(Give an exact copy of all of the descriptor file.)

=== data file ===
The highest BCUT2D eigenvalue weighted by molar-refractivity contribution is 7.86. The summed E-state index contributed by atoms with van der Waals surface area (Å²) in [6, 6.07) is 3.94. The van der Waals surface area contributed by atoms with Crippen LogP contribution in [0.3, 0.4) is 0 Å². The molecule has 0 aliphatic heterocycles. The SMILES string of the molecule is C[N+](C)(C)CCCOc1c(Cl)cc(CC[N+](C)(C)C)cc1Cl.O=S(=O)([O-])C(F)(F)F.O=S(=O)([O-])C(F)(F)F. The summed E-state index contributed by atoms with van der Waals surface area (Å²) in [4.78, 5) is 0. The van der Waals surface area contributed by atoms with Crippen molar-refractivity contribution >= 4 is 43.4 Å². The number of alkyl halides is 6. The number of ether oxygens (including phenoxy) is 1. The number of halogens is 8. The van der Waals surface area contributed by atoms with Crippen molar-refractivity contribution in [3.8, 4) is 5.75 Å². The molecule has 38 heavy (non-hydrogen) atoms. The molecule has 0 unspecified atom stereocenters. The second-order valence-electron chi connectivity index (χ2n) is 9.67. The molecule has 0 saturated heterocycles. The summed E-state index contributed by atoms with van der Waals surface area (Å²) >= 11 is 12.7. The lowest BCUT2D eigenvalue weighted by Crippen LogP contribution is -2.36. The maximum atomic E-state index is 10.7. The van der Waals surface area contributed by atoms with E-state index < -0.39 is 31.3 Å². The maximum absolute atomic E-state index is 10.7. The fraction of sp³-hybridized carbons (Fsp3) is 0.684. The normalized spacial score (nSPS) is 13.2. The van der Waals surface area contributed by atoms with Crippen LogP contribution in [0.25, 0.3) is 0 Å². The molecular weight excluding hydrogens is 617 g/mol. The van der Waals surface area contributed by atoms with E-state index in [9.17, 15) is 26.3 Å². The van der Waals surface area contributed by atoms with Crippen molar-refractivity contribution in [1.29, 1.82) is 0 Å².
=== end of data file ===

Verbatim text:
The highest BCUT2D eigenvalue weighted by molar-refractivity contribution is 7.86. The summed E-state index contributed by atoms with van der Waals surface area (Å²) in [6, 6.07) is 3.94. The van der Waals surface area contributed by atoms with Crippen LogP contribution in [0.3, 0.4) is 0 Å². The molecule has 0 aliphatic heterocycles. The SMILES string of the molecule is C[N+](C)(C)CCCOc1c(Cl)cc(CC[N+](C)(C)C)cc1Cl.O=S(=O)([O-])C(F)(F)F.O=S(=O)([O-])C(F)(F)F. The summed E-state index contributed by atoms with van der Waals surface area (Å²) in [4.78, 5) is 0. The van der Waals surface area contributed by atoms with Crippen molar-refractivity contribution >= 4 is 43.4 Å². The number of alkyl halides is 6. The number of ether oxygens (including phenoxy) is 1. The number of halogens is 8. The van der Waals surface area contributed by atoms with Crippen molar-refractivity contribution in [3.8, 4) is 5.75 Å². The molecule has 38 heavy (non-hydrogen) atoms. The molecule has 0 unspecified atom stereocenters. The second-order valence-electron chi connectivity index (χ2n) is 9.67. The molecule has 0 saturated heterocycles. The summed E-state index contributed by atoms with van der Waals surface area (Å²) >= 11 is 12.7. The lowest BCUT2D eigenvalue weighted by Crippen LogP contribution is -2.36. The maximum atomic E-state index is 10.7. The van der Waals surface area contributed by atoms with E-state index < -0.39 is 31.3 Å². The maximum absolute atomic E-state index is 10.7. The fraction of sp³-hybridized carbons (Fsp3) is 0.684. The normalized spacial score (nSPS) is 13.2. The van der Waals surface area contributed by atoms with Crippen LogP contribution in [0.25, 0.3) is 0 Å². The molecular weight excluding hydrogens is 617 g/mol. The van der Waals surface area contributed by atoms with E-state index in [9.17, 15) is 26.3 Å². The van der Waals surface area contributed by atoms with Crippen molar-refractivity contribution in [1.29, 1.82) is 0 Å².